Rust Rusteth Iron…

Jocelyn runs. By definition, that makes her a runner.

I sit. By definition, that makes me a sitter.

The process of my evolution from sitter to runner has not been quick, pleasant, painless or natural.

It started with walking. Jocelyn and I would walk this beautiful, serene mountain trail near the house. The sign said the loop went 2.5 miles. Up and down to the top of the mountain and down again to the valley floor.

Two-and-a-half miles is easy…on flat ground…when the temperature is below 100 degrees Fahrenheit. In the hills and with the heat, the walk was a little more of the “breathing and sweating” variety than I prefer.

But over time, the walk became easy.

Then one day, I made the mistake of scrambling up a hill in a fashion that resembled a trot…or, I guess, a jog. In all honesty, I think I may have fallen up. You know falling up. It’s like when you stumble on your way up the stairs. To save face, you take a couple of quick steps in an attempt to fool any onlookers into thinking you were just shifting from first gear into second.

So, yeah, I took a couple of swifter-than-normal steps, and then sadly, Jocelyn thought I was attempting to run. And she started running behind me. I had to keep up the pretense for as long as I could so she would think I had an actual engine under my hood.

The next day, we timed our walk/run. 44:06 minutes.

The day after that we did it in 43:11 minutes.

A routine emerged. We’d walk a little to warm up, and then we’d give it a little more gas going up hill. Once at the top, we’d just try to point our feet in the direction of the bottom and let it go as we bombed down the hill!

Part of that routine involved me going first, me setting the pace. Why? I’m not a runner, remember? I’m a sitter. Had my sprinter and marathon-running fiance set the pace, I would have died the first day.

Fast-forward to earlier this week. We ran a 36:47 time. It felt good.

The very next day, we changed the routine. Somehow, and I’m not entirely sure how, Jocelyn went first. I think she probably took advantage of me getting twisted up in a spider web to take the lead under the guise of forging a web-free path for me.

We did the run in just over 35 minutes, a new best.

Two points to think about. If you want to rust, you don’t have to do a thing. Just sit there. No matter how young you are, no matter how strong you are, no matter how solid your genes are, over time you will begin to rust. If you want your body to rust away, stop moving. If you want your skills to become obsolete, stop learning. If you want your mind to deteriorate, stop using it. If you want any part of your life to atrophy, remain idle.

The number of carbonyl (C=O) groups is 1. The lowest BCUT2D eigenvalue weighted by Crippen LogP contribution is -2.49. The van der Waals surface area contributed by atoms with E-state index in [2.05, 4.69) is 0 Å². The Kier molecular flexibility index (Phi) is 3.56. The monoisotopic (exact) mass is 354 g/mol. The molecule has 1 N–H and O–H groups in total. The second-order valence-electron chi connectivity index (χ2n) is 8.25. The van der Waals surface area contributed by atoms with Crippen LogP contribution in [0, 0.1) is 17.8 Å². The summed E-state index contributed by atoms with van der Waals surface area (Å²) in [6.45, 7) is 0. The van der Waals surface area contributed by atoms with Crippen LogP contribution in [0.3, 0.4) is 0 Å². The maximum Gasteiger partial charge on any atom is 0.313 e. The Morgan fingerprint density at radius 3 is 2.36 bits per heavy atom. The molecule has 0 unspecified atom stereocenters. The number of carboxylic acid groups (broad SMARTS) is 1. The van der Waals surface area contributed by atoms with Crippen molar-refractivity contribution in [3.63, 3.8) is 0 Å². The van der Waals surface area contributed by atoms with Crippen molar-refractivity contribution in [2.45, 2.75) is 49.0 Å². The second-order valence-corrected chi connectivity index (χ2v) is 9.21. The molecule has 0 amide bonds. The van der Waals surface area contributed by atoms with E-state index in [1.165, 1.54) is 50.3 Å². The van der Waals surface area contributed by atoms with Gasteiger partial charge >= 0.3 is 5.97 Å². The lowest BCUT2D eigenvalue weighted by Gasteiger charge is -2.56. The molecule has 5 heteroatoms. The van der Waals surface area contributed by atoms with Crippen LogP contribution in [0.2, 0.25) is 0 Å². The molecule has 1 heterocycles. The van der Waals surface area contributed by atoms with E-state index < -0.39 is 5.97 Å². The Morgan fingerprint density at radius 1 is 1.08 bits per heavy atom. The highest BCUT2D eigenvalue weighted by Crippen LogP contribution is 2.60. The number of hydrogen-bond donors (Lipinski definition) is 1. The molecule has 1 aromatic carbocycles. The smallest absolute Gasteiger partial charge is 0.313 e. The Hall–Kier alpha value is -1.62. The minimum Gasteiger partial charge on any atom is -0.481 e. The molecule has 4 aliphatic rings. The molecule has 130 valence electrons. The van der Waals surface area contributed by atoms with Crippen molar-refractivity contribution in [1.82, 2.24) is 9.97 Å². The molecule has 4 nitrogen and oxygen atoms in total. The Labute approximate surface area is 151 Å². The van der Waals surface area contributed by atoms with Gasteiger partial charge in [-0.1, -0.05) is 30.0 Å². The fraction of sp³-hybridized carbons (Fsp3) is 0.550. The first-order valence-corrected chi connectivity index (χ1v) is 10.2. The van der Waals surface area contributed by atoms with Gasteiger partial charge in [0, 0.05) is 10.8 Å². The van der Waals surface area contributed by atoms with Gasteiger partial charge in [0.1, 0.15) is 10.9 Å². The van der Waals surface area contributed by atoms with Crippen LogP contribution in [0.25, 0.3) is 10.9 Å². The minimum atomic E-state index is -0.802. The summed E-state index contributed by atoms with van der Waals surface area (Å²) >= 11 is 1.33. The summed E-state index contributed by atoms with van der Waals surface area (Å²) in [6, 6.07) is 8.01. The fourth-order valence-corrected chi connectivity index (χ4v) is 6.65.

On the other hand, iron sharpens iron. Here are some iron-sharpening lessons I gleaned from this new running regimen:

  • Start. If your baseline is “couch potato”, that’s okay. You have to start somewhere. “The journey of a thousand miles begins with one step.” Jocelyn sharpened my desire to get off the couch. Who sharpens your resolve?
  • Measure. If what you are doing can be observed, there’s a way to measure it. Measurement will help reinforce you and reward you as you make progress. And it will tell you that you are making progress! Jocelyn’s iMapMyRun droid app recorded our time and distance so we could feel good about every little improvement. Positive results sharpen your resolve. How do you track your progress?
  • Watch. With Jocelyn behind me, I got a little faster each day. But I’m a sitter, not a runner. Once I let Jocelyn-the-runner lead, I got better. Following someone who’s stronger makes you stronger. When you want to improve your performance, watch someone do it who is better than you. Who can you learn from to get better?
  • Push. You don’t have to set a goal so high that you can’t possibly obtain it, but you can try to improve your personal best each time you go out. Some people are motivated by being “pushed” by someone else. If you need to be pushed, find someone who will keep you disciplined and on track. Or if you can challenge yourself, use your personal best to make improvements over time. How can you push yourself to get a little better each day?

Iron sharpens iron. Get sharpening.

0 Comments Add yours

  1. Lorie says:

    I have recently had a similar experience. I’m a walker/hiker, not a cyclist. My husband is definitely a cylcist! He would join me on my hikes, but I never felt I could keep up with him on his bike rides. Then it happened… I got a NEW bike, a real road bike, a bike that sails on the wind because it is much lighter than my old mountain/comfort bike. We’ve gone out on two rides TOGETHER and James didn’t have to wait for me! Our first venture was 10 miles long. Yesterday we clocked 21 miles. It was fantastic. Sometimes James would lead, sometimes I would lead. On the flat, we’re about at par… going up hills, he’s still in the lead and it challenges me to keep up. But it’s a good challenge. I’m hooked… I’m becoming a cyclist and I have a wonderful companion who encourages me all the way. Thanks for sharing, Scott!

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